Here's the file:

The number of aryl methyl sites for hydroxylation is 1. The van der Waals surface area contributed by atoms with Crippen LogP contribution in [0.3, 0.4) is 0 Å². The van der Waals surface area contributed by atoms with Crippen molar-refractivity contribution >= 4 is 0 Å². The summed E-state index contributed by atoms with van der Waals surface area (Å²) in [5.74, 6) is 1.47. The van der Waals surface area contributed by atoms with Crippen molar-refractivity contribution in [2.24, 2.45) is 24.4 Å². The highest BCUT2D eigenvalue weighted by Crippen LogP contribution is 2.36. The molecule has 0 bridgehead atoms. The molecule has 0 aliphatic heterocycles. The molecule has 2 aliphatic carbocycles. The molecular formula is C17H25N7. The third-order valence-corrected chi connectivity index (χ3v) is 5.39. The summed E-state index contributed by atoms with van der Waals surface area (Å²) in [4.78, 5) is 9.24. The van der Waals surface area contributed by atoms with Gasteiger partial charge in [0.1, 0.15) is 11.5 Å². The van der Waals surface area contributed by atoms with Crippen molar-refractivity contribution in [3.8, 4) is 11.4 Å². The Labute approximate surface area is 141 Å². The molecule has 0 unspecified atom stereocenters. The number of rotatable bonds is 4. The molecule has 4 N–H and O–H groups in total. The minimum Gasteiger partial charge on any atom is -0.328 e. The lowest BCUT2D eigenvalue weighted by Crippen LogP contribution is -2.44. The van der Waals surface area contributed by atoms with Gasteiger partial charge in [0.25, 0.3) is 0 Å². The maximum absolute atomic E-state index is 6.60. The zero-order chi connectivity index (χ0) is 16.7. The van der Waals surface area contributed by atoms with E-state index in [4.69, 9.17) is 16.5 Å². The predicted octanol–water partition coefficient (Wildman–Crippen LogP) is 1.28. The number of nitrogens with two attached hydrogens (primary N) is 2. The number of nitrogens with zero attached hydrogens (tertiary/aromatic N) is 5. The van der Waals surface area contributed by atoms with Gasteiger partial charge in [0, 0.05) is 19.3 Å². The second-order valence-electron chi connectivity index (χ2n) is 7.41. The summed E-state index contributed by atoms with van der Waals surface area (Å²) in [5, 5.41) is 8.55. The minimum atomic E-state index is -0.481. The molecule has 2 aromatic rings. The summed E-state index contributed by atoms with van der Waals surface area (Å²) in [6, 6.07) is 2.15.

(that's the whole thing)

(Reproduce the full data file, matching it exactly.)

The number of aryl methyl sites for hydroxylation is 1. The van der Waals surface area contributed by atoms with Crippen LogP contribution in [0.3, 0.4) is 0 Å². The van der Waals surface area contributed by atoms with Crippen molar-refractivity contribution >= 4 is 0 Å². The summed E-state index contributed by atoms with van der Waals surface area (Å²) in [5.74, 6) is 1.47. The van der Waals surface area contributed by atoms with Crippen molar-refractivity contribution in [2.24, 2.45) is 24.4 Å². The highest BCUT2D eigenvalue weighted by Crippen LogP contribution is 2.36. The molecule has 0 bridgehead atoms. The molecule has 0 aliphatic heterocycles. The molecule has 2 aliphatic carbocycles. The molecular formula is C17H25N7. The third-order valence-corrected chi connectivity index (χ3v) is 5.39. The summed E-state index contributed by atoms with van der Waals surface area (Å²) in [4.78, 5) is 9.24. The van der Waals surface area contributed by atoms with Gasteiger partial charge in [0.1, 0.15) is 11.5 Å². The van der Waals surface area contributed by atoms with Crippen molar-refractivity contribution in [3.8, 4) is 11.4 Å². The Labute approximate surface area is 141 Å². The molecule has 0 unspecified atom stereocenters. The number of rotatable bonds is 4. The molecule has 4 N–H and O–H groups in total. The minimum Gasteiger partial charge on any atom is -0.328 e. The lowest BCUT2D eigenvalue weighted by Crippen LogP contribution is -2.44. The van der Waals surface area contributed by atoms with Gasteiger partial charge in [0.25, 0.3) is 0 Å². The maximum absolute atomic E-state index is 6.60. The zero-order chi connectivity index (χ0) is 16.7. The van der Waals surface area contributed by atoms with E-state index in [4.69, 9.17) is 16.5 Å². The predicted octanol–water partition coefficient (Wildman–Crippen LogP) is 1.28. The number of nitrogens with two attached hydrogens (primary N) is 2. The number of nitrogens with zero attached hydrogens (tertiary/aromatic N) is 5. The van der Waals surface area contributed by atoms with Gasteiger partial charge in [0, 0.05) is 19.3 Å². The second-order valence-electron chi connectivity index (χ2n) is 7.41. The summed E-state index contributed by atoms with van der Waals surface area (Å²) in [5, 5.41) is 8.55. The minimum atomic E-state index is -0.481. The molecule has 2 aromatic rings. The summed E-state index contributed by atoms with van der Waals surface area (Å²) in [6, 6.07) is 2.15.